Thursday, September 25, 2014

Funny, Is That You?

Shirley Jackson, one of my favorite authors, wrote stories so scary they inspired Stephen King. She also wrote funny stuff about her family. How can that be? Because Shirley Jackson was one smart dame, that’s why. 

Or as one of my professors told me, “Literature deals with the heart; humor deals with the intellect.”

Thus we see: Smart people know what’s funny. Kind of. Most of the time. Sure. Sure.

I write funny stuff. That’s what people tell me. I’m often stunned when people tell me this, because when I’m writing the funny stuff I’m never laughing. Mostly, I’m steamed or annoyed or moody or itchy.

I’ve actually been at parties where I was introduced as “that funny lady who writes funny stuff.” After which people stared at me—waiting—for me to break into my standup routine, I guess. Sorry. Don’t have a standup routine. All I have is my life. Funny. You bet.

Unfortunately, a lot of modern humor falls into the category of “bathos” or “low comedy.” This type of humor often deals with excrement, sex, farting, or being drunk enough to include all of the above.

My husband, a guy I laugh with and at quite a bit, found me one day pounding away at my laptop.

He said, “What’cha writing.”

“I’m determined to win this national humor writing contest I’m always entering. I’ve been second in the nation. I’ve been honorably mentioned. I’ve been a semi-finalist. But I’ve never won.”


“Because I don’t drink.”

“What are you talking about?”

“A lot of the winning stories have to do with getting drunk, staying drunk, anticipating being drunk, or mocking the drunken.”

“But you don’t drink.”

“Yeah, but I’ve been around a lot of little boys who can fart the alphabet. I bet I can fake it.”

He left me to it.

I watched a romantic comedy the other day that relied quite heavily on bathos for its comedic comedy. One of the gags included the clogging of various toilets by an unwanted houseguest. Bathos = excrement.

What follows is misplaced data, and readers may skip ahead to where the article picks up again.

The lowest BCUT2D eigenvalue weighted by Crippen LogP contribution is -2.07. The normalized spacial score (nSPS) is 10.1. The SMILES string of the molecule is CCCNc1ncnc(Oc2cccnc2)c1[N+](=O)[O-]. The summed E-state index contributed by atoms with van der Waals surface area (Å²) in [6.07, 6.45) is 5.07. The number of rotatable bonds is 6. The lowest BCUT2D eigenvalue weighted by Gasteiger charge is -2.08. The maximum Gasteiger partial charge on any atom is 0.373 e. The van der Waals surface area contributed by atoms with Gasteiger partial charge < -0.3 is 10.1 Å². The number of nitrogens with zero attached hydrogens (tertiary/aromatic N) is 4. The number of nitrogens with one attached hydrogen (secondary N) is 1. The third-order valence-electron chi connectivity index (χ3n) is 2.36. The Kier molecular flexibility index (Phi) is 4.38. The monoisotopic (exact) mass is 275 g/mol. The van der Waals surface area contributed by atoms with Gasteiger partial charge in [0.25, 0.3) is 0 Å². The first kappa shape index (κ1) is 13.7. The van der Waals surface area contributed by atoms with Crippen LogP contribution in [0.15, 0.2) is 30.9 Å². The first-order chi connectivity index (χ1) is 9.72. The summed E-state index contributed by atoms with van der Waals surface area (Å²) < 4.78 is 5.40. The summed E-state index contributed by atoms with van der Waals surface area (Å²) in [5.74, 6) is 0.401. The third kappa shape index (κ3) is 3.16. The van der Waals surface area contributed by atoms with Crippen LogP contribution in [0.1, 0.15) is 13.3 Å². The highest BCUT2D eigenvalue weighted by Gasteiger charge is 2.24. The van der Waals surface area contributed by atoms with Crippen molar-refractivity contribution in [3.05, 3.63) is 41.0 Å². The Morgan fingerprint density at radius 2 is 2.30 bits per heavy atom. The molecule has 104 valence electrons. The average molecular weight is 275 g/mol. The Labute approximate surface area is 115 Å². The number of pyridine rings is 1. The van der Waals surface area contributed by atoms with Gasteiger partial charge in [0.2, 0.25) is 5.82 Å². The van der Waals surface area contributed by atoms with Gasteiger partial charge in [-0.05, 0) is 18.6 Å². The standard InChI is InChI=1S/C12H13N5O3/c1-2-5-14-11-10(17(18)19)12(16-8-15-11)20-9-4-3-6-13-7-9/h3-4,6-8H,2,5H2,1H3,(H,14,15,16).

All I could think was, “Who’s going to clean that up?” I did not laugh.

One of my kids (who shall remain nameless so I won’t have to pay her a dollar every time I use her name) decided pooping was too gross and she was not going to do it anymore. She was above pooping. She was three. And a real pip. 

For two weeks she was good for it. The problem with the no-poop challenge is the human body. Not only did this kid poop, she pooped constantly—just not a lot. Think buffalo head nickel size spots, times 1,000. It was disgusting.

Finally, concerned that the kid was about to explode, I stripped her naked, stuck her on the baby potty, stuck a box of prunes in one hand, and a cup of prune juice in the other and said, “Don’t get up until you take a dump.”

What came out of that kid was . . . beyond description and not the least bit funny. 

The best part of this story is that she now has a kid of her own that’s pulling the same crap about pooping. 

Bathos = excrement.

Humor is tricky, and I’m always surprised by what people find funny. It’s never what I think it’s going to be. 

I have another grown kid who laughs every single time you say the word, “Poop.” She has the soul of a little boy who can fart the alphabet.

Linda (Humor Writer and Thrill Seeker) Zern

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